12-18 June 2015 #762

Was that for real?

Whatever the reason for the deal on the constitution, at least we have a deal
Damakant Jayshi

Photo: Bikram Rai

The post-earthquake reconstruction challenges and ensuring the new constitution by consensus are reasons offered by the engineers of the 16-point agreement signed on Monday night to pave the way for a new government by top leaders of the four political parties.

But the real motive was power and how to divvy it up. Behind the new bonhomie between major ruling and principal opposition parties was that everyone got to benefit from the deal.

Parties left out of this power-sharing setup would cry hoarse about betrayal, and that is exactly what happened. Power-sharing and electoral politics have several names in Nepal, one of which is: identity politics. We might likely see more drama on that front.

However, in public and among many observers there was a sense of relief. Unless there is some unexpected turn of events (which can’t be ruled out if the past is any guide) the party leaders are finally about to deliver on the long-promised statute. We might get a new constitution by mid-July, the new deadline set by the leaders. This is certainly a cause for cheer and relief but it also invites questions.

First and foremost: federalism. The top leaders of political parties have clearly tried to buy more time but by doing so have tried to take an easy way out. This could have been an excellent opportunity to decide on state restructuring by giving a deserved burial to politics of ethnicity which was rejected by a majority of people in the hills, plains and mountains including in the Madhesi and Janajati strongholds.

By leaving the issue of state demarcation and naming of new provinces for the future, the parties have kept alive the prospect of discord and division which may even impact on the delivery of the delayed constitution. We have seen in the past how forces within and outside the country ganged up against the promulgation of the constitution under various pretexts.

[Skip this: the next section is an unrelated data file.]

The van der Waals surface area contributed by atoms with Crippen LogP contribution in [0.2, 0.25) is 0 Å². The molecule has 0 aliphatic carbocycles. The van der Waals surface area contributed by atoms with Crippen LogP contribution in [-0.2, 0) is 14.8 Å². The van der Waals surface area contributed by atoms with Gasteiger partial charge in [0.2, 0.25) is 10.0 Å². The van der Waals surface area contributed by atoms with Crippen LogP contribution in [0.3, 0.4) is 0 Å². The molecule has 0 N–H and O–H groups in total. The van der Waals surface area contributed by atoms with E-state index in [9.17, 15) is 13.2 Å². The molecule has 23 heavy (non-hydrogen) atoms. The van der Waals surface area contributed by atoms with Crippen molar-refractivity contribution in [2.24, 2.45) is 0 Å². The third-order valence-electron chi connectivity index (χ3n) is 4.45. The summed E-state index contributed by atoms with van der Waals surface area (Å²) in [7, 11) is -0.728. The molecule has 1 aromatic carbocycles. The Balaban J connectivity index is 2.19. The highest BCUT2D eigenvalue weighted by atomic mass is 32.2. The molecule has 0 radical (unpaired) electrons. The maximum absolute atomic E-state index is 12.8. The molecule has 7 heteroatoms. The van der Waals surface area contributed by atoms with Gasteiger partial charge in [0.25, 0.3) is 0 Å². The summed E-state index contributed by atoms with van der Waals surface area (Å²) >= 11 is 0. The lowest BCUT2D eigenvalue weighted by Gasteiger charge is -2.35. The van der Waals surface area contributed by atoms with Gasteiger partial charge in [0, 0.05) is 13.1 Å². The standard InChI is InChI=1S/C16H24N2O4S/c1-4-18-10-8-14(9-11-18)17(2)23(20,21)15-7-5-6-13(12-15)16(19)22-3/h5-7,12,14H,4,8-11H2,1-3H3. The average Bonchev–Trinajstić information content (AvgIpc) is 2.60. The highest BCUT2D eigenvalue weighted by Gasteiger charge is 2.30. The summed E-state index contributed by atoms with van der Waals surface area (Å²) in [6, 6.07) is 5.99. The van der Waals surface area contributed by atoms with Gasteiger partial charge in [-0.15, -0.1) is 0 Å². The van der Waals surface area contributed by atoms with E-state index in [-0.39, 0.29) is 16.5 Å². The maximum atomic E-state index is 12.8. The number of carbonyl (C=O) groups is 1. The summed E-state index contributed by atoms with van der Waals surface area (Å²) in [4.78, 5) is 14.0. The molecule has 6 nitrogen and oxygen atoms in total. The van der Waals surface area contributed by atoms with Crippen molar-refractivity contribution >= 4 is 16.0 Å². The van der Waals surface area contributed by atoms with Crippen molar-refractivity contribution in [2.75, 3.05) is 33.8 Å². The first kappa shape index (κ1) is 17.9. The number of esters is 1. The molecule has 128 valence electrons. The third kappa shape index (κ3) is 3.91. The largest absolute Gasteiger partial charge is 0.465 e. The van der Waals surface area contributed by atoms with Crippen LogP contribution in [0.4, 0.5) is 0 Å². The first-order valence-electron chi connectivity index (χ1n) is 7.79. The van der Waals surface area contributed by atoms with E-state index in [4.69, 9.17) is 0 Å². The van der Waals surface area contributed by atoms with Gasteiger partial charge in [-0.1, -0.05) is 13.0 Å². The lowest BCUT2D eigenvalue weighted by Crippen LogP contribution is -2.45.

The speed at which the developments of the last few days have unfolded is quite breathtaking. The interests of the Prime Minister and NC President Sushil Koirala, Chairman of UML K P Oli, Chief of UCPN (M) Pushpa Kamal Dahal and the Chairman of Madhesi Janadhikar Forum (L) Bijay Kumar Gachchadar have converged for the current ‘breakthrough’.

Koirala gets to be a part of history, the leader under whose watch the constitution was delivered by an elected assembly. Oli gets to be the new PM, Dahal gets his share of credit for breaking the deadlock on the statute, and a realistic shot at being the next President of the republic. Gachchadar would get at least one plum portfolio in the new government, claim to have played a key role and hope to reap dividends during the next few elections.

Upendra Yadav and Mahant Thakur might see more gain in trashing the new understanding on federalism and the constitution, keep playing regional politics and stoking the flame of ethnicity with some Janajati groups. But with the wider acceptability for the 8 June agreement meaning more parties jump the sinking 30-party ship, they may be sidelined. These has-been politicians are pushing an agenda rejected in the November 2013 election.

The other important question to ponder is about the composition of the new government once the constitution is promulgated. If Monday night’s exercise is any indication, we will be seeing a coalition government comprising at least four of the top five parties in the CA-cum-Legislature/Parliament besides a host of smaller ones. The fourth party by strength, RPP-Nepal led by Kamal Thapa, is the obvious odd man out.

This is a very bad precedent. Opposition parties jockeying to get a share of the pie out of the billions dollar reconstruction aid are failing the people affected by the earthquake. Without a strong and critical opposition, the reconstruction effort will be plagued by corruption, favouritism and inefficiency.

The political parties have still not learned lessons offered so clearly by the mismanagement of the rescue, relief and rehabilitation immediately after the first quake of 25 April and the major aftershock on 12 May. The absence of locally accountable elected representatives would have ensured a much faster and better delivery of relief materials.

But from cynical commentators and useful idiots, we still hear arguments that local body elections are against federalism.


Read also:

Deconstruction before reconstruction, Editorial

For politics' sake, Bidushi Dhungel

Constitution deal inked

Political tectonics, Anurag Acharya

Political afterskocks, Damakant Jayshi

Shaking things up, Editorial

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